Last month, Chirnside Park Country Club officially shifted from the north-eastern suburb of Chirnside Park just a few kilometres away to Lilydale. Its new stand-alone 18-hole golf course – Gardiners Run – is a semi-private course open to the general public six days a week. The club’s General Manager Barbara Kelly says the move made sense from both a financial and logistical perspective.
“The main reason that we looked at relocation, we had a small debt that the club needed to distinguish and the course had lots of issues with boundaries and neighbours. We didn’t have enough water storage on site so during the drought that became a nightmare because we couldn’t water apart from greens. The course was very hilly. When it was built, it was never drained properly. We didn’t have irrigation on the front nine, only the back nine.”
While relocation appears logical, Kelly warns that it’s an extremely difficult strategy to implement and one that can easily send a club into a heavy financial downturn.
“It appears that it’s easy because so many clubs have done it in the last 10 years,” Kelly says. “Waverley tried and they’re still trying. It’s a real challenge to do this. It took us 10 years to get our current site rezoned from special use to residential and that’s a massive commitment. If we hadn’t have had a developer, we would have gone broke doing it.”
Chirnside Park only needed to sell part of the land at its Kingswood Drive address to fund the move to Gardiners Run. It has retained 11 acres in Chirnside Park, which will continue to be used to offer members tennis, lawn bowls and a clubhouse with gaming and a bistro.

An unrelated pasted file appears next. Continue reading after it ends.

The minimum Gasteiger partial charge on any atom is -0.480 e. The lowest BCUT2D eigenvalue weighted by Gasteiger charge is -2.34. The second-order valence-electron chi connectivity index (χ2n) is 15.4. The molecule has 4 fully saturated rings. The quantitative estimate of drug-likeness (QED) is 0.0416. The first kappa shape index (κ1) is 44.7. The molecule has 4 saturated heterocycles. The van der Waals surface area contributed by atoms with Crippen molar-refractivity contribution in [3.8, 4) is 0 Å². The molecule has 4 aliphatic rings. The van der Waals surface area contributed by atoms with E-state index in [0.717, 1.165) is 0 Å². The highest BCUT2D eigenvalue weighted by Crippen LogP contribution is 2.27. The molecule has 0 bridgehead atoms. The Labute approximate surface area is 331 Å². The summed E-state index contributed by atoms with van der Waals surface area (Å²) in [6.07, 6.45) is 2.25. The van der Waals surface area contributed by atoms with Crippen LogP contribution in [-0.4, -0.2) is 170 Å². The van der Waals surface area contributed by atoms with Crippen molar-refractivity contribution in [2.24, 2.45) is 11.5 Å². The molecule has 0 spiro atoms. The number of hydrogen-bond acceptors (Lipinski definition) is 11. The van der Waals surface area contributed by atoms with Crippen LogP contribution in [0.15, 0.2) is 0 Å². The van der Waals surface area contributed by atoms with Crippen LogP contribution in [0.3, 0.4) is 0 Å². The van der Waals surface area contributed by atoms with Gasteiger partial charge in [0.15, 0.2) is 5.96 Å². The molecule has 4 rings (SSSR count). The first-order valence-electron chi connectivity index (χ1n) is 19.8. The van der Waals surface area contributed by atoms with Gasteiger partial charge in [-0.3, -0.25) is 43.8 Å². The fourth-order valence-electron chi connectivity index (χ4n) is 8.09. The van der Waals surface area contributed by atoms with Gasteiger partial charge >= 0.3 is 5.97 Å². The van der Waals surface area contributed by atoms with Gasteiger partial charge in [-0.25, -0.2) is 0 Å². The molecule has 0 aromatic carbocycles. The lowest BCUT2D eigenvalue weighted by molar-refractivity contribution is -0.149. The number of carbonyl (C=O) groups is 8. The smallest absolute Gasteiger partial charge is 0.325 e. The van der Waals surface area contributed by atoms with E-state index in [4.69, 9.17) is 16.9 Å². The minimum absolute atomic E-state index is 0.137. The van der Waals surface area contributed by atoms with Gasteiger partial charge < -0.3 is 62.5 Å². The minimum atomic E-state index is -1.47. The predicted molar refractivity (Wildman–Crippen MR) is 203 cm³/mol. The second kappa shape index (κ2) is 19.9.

Gardiners Run manager Garrick Aird concedes that partial land sales are complicated but says they could be a wise choice for other Melbourne clubs.
“I’ve seen a few courses that have done that and then they’ve had houses encroach onto their boundaries and then that creates boundary issues, then courses get re-designed and when you re-design something, it tends to cost a fair bit of money to redesign a fairway or a green or a hole. It depends what your model is. I’ve been a little bit of an advocate for being a little bit different. If you go back to where it all started, there was 13, 14, 15-hole golf courses. With people being very time-poor at the present stage, maybe that’s an option you can look at. The six (holes) out, six in. If you need to play 18, you could play one of the six again.”
AT A GLANCE
Recently listed For Sale
Moonah Links/Sands Torquay
Eagle Ridge GC
Heritage Golf & Country Club
Links Hope Island
Moving or Merged
Kingswood (to Peninsula) GC
The Eastern GC
Chirnside Park/Gardiners Run
Horton Park GC
Capricorn Country Club
Ipswich GC (Receivers)
Black Bull GC
Ocean Dunes GC
Cape Wickham GC
St Andrews Private (Stalled)
Bingara Gorge (NSW)
Kooralbyn (to reopen)